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Counter Argument Starters to Start Your Essays
Starting your essay with a counterargument is often one of the most difficult ways to begin an essay. This is due to the fact that you would need to introduce an alternative viewpoint that is in direct conflict to the initial stance provided.
Starting your essay by making a counterclaim in writing from the very first sentence may seem daunting, but you will find that it often provides a profound impact to the argumentative strength of your opposing claim.
In this article, we explore various useful counter argument starters and example phrases for you to incorporate into the first few sentences of your essay.
Best Way to Make a Counterargument or Counterclaim in Writing
To begin, a counterargument is an opposing argument to your opponent's view or stance. If we think back to the most memorable debates between politicians, we will notice that the politician will choose either to immediately provide a strong rebuttal, or choose to slowly break apart your opponent's argument.
Within the first few sentences of your essay, you will also be required to do the same. You must either provide a direct rebuttal to your opponent, or approach the counterargument by slowly breaking apart your opponent's argument.
Think back to the most memorable debates between politicians - notice that the politicians will either choose to immediately provide a strong rebuttal, or choose to slowly break apart your opponent's argument. You will also be required to do the same in your essay!
How to Write a Rebuttal
A rebuttal occurs when one person directly responds to another's argument. This is a more aggressive approach to making a counterargument, but can be very effective as it is clear and concise.
In order to execute a clear rebuttal, you first have to acknowledge your opponent’s viewpoint. This can be as easy as simply repeating the opponent’s viewpoint in a manner where you plant a seed of doubt in your mind of your reader or audience.
Example opening phrases to acknowledge your opponent’s viewpoint while planting a seed of doubt in your reader’s mind in a rebuttal could look like this:
- You may have heard that…
- Some may argue that…
- It has been claimed that…
- It is commonly believed that…
- It is understandable that most of us may consider that…
Below are refutation examples that immediately follow these opening sentences:
- You may have heard that… however, recent evidence actually demonstrates that…
- Some may argue that… In reality, this is not the case.
- It has been claimed that… however, there has been no evidence supporting this.
- It is commonly believed that… but is has been proven time and time again that…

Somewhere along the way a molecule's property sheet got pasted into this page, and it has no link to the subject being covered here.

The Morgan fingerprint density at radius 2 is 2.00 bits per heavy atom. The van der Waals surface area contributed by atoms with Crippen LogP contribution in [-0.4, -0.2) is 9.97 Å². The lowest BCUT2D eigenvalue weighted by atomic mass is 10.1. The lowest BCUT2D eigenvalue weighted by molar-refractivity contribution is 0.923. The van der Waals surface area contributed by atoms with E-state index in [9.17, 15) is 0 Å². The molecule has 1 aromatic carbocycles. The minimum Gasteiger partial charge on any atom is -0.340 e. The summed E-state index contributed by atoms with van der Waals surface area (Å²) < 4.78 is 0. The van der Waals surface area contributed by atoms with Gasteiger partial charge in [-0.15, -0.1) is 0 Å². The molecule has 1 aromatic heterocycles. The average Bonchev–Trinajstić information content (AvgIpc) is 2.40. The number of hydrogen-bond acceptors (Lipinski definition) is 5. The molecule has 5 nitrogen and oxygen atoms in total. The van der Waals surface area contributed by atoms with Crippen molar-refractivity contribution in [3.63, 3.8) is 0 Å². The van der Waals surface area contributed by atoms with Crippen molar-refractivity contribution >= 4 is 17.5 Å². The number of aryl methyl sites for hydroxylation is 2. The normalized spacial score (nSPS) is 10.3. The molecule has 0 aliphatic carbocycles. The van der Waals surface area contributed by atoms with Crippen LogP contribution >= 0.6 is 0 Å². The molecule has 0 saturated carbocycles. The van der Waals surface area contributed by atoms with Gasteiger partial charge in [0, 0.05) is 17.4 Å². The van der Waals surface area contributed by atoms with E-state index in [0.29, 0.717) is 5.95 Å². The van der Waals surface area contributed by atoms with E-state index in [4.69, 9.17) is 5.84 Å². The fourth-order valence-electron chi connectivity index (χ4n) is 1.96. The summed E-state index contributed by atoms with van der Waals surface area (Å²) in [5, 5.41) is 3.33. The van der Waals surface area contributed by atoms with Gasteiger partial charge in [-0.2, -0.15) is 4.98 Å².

- It is understandable that most of us may consider that… but it is simply because we choose to turn a blind eye to what is really happening behind the scenes?
Breaking Apart Your Opponent's Arguments through Counterclaims
Although a rebuttal is often more effective due to how concise your counterargument is, there may be situations where your opponent's viewpoint has merit to their claim. This may arise in instances where the discussion revolves around topics with no correct answer, as some elements of the argument from both parties may be justifiable. In this scenario, it would not be viable to immediately refute the opponent's viewpoint. Instead, you would look to break apart your opponent's argument through counterclaims.
Breaking apart your opponent's argument requires, again, to first acknowledge your claim your opponent has made. You will then respond with your counterclaim, which demonstrates that although your opponent’s claim may be justifiable, it is simply not robust enough for the reader or audience to make a final decision.
Example opening sentences to first acknowledge your opponent’s viewpoint followed by a counterclaim as a response:
- You may have a point in thinking that, and, to a certain degree this may be true…
- On one hand, you may say that… However, on the other hand…
- Although there has been cases where…. Contrary to this, it can be said that...
Further Phrases to Reaffirm your Rebuttal or Counterarguments
Lastly, whether you are writing a rebuttal or a counterargument, using the correct transitional phrases to lead into your writing can make a profound impact. Below is a selection of phrases useful in joining your responses that are able to reaffirm your arguments at the same time.
Examples of subtle emphasis through rephrasing:
- In other words
- In which case
- As a result of this
- To put it simply
- One could say
Examples of direct emphasis through incremental additions
- A perfect example as proof of this would be
- In reality, this can be seen in situations such as
- Unfortunately, the truth would be that
- Additionally, moreover, furthermore
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This content is accurate and true to the best of the author’s knowledge and is not meant to substitute for formal and individualized advice from a qualified professional.
© 2019 Alex Hills
Ninia Dilsiz on April 11, 2019:
Nice tips! I'm sure they will help me to improve my essay writing!